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Trash or treasure? Unearthing Google's accidental secrets

A stash of leaked Google API documentation seems to shed light on just how many ways the search giant can analyse published information - even all the ways it claimed it couldn't.

by Rob Corbidge
Published: 15:00, 30 May 2024

Rob Corbidge is Head of Content Intelligence at Glide Publishing Platform, applying the latest knowledge about advances and ideas in the publishing industry to our own product and helping clients get the most from their content.

Indiana Jones

In trying to assess the huge leak of internal Google search documentation made public in the past few days, my colleagues and I, and it seems the SEO community at large, have felt a bit like characters in Raiders of the Lost Ark, where we have all the pieces of a puzzle but lack the Staff of Ra to know how to unravel it.

Most of you will probably by now be somewhat familiar with the nature of what was revealed, even as the specifics are still being mined and discussed. In short, some 2500 pages of Google Search API documentation are now in the public domain, detailing 14,014 API features or attributes which Google can apparently use to analyse and categorise content and searches. 

You can read about the leak here and also the ongoing process of verification here and elsewhere.

We don't know where or how many of these API features/attributes are used or weighted. But what has caused such a stir in the SEO community and elsewhere is the number of attributes which Google insisted definitely do NOT factor in any search rankings which definitely DO appear in the API documentation. 

Is that the waft of porky pies we detect?

Mountain View's only public response so far has been thus: "We would caution against making inaccurate assumptions about Search based on out-of-context, outdated, or incomplete information. We’ve shared extensive information about how Search works and the types of factors that our systems weigh, while also working to protect the integrity of our results from manipulation."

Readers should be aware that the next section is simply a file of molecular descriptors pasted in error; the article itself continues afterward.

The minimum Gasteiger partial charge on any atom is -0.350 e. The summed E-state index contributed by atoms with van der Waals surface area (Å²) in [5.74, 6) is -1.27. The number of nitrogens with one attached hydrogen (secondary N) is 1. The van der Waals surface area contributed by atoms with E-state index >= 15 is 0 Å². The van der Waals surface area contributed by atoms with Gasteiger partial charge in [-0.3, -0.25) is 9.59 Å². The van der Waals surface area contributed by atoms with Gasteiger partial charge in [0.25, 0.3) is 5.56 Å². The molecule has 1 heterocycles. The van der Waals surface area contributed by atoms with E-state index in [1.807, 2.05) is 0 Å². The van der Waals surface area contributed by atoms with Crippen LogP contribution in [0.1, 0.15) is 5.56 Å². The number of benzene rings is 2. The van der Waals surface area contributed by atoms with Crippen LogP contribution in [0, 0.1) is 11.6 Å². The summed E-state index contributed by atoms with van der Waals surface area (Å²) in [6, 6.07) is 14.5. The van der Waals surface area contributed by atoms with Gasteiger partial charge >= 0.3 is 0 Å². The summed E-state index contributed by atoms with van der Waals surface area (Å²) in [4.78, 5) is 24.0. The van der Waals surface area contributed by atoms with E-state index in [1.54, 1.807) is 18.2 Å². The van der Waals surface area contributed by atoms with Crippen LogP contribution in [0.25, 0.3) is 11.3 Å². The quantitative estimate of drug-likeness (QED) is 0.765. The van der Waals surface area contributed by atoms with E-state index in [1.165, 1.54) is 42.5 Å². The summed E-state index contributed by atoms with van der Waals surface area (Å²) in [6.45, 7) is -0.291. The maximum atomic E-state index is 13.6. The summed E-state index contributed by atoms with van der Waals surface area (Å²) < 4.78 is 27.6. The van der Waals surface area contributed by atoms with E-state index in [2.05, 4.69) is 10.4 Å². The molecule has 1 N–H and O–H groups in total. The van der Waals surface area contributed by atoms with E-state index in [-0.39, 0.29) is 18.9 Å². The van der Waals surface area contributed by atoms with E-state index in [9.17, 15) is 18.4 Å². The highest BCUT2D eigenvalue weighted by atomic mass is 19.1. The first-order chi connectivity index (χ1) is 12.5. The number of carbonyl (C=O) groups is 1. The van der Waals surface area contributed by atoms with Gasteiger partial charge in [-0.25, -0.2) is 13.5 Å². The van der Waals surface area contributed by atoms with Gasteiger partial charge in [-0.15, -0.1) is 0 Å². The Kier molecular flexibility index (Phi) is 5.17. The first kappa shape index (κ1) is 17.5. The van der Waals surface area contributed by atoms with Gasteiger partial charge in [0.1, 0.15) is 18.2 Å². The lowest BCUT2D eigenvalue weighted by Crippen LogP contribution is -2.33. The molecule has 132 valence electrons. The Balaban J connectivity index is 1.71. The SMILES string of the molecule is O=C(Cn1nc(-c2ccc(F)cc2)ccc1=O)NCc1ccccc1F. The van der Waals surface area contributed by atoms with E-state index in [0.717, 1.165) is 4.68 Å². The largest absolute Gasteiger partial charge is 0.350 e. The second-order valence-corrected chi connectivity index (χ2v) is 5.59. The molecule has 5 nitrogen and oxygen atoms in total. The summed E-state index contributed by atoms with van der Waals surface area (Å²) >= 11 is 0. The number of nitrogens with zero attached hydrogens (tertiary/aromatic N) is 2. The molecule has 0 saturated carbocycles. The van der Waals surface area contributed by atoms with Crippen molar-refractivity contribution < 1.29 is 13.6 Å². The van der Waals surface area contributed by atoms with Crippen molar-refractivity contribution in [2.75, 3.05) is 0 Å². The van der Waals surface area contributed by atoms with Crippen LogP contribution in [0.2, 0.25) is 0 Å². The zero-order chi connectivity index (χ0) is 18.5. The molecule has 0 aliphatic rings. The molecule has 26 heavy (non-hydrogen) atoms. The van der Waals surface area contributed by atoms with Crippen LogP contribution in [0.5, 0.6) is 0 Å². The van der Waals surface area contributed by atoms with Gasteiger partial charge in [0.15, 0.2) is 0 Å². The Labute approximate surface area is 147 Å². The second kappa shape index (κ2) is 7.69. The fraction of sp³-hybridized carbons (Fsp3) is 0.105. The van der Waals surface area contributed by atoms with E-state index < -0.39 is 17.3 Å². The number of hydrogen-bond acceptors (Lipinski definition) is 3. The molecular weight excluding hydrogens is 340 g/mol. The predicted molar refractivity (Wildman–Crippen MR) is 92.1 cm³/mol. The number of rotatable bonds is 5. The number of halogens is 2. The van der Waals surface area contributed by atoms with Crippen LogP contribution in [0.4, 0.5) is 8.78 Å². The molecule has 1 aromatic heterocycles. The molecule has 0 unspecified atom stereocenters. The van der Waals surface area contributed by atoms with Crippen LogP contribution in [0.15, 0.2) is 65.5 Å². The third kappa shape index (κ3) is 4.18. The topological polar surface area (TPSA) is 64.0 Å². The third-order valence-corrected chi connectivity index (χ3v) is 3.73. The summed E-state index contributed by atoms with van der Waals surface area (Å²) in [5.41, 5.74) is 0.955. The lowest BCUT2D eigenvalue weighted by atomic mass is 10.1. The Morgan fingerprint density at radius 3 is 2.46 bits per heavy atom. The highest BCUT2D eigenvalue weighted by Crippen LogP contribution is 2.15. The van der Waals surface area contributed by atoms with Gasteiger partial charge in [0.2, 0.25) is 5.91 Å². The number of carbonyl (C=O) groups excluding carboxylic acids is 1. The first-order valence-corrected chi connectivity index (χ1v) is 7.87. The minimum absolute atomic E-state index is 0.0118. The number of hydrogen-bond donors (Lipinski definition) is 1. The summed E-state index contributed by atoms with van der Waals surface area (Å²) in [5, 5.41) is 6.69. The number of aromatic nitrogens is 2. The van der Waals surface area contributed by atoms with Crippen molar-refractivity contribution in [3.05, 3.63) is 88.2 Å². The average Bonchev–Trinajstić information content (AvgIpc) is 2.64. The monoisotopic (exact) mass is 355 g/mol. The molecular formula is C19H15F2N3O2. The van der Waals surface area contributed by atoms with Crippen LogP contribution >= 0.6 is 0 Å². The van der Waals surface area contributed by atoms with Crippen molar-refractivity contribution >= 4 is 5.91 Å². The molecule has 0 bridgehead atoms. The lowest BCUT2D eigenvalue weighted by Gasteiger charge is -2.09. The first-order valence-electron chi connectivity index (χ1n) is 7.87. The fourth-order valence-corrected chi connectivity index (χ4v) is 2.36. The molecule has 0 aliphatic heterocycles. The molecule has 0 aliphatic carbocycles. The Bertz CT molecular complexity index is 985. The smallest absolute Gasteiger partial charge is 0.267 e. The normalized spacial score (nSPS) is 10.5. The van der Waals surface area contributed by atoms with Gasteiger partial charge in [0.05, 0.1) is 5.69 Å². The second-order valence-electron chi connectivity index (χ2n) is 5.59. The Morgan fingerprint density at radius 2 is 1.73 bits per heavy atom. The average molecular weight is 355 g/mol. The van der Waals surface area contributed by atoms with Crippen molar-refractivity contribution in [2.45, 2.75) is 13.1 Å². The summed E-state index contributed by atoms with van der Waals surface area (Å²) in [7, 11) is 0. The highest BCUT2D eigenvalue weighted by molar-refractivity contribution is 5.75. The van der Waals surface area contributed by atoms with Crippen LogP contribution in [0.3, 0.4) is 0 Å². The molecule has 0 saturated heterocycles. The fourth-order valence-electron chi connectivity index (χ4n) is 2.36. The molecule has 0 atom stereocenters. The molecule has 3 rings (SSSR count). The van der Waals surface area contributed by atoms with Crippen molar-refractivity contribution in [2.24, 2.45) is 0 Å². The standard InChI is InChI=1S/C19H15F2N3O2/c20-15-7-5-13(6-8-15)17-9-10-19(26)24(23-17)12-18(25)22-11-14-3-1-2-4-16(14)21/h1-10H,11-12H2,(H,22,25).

Should we be surprised at the apparent revelations and contradictions to public statements revealed by the leak? Not really. Over the years a lot of very clever people in SEO have identified discernible patterns in Google search behaviour which contradict claims of what are supposedly not relevant to search rankings. 

Indiana Jones and The Raiders of The Lost Ark

To see those suspected but disavowed elements there plainly included in the API documentation seems only to reinforce the observers' case that Google rarely gives the whole story. 

I mean, we shouldn't expect it to when it comes to talking about its proprietary tech - but as others point out, you don't have to go out of your way to reputationally trash people making the claims when you know fine well they are true: there's a nice way to say no comment. 

There's been a denial of reality going on for some time. Even as Google public reps like John Mueller increasingly spoke in almost cryptic terms about how search worked, and Danny Sullivan conducted explanatory exercises in comparative ambiguity, it was obvious we weren't getting the full picture. We were just being told to ignore the evidence.

Let's all remember that "Don't Be Evil" got overwhelmed by size and market dominance years ago. We don't see much to suggest Google is especially loyal or honest to its own people, so why should it be more compelled to be open and truthful to you? Being in court is a permanent state of play for Google, and even there they apparently struggle to be exact with the facts.

The result of all this can only be to further distance the publishing industry from the search giant which eats the planet's advertising money, a scenario unlikely to overly trouble Google amidst its attempted pivot to become the world's prime destination for traffic and information. 

I'd like to proffer one example from the leak to suggest why Google's targeted goal of becoming The AI Generated Last Word on Anything and Everything isn't guaranteed to win people's trust, and it's not to do with using glue on your pizza or unleaded spaghetti.

In the documentation are pointers to Google identifying authors and treating them as entities in its system, even when they repeatedly told us that wasn't the case. 

Quelle surprise - actual human authors have value! Google knows it, and so does anyone else who ignored their denial and went ahead with author biographies to see improved results. 

Gen-AI content is only as good as its inputs, and killing off an industry which creates higher quality information would seem the kind of scorched earth policy that will leave them starving too. 

Ultimately, there is no spectacular revelation in the leak akin to exposing the algorithms - although I do assume OpenAI has tipped it into its maw and will use it to try and reverse engineer its own improved search. 

The leak will eventually be recorded as one of the many milestones in the erosion of trust which Google ultimately relies upon to conduct its (advertising) business. 

Trust is reputation, and reputation arrives on foot but leaves on horseback. 

Anyway, on with the edition….

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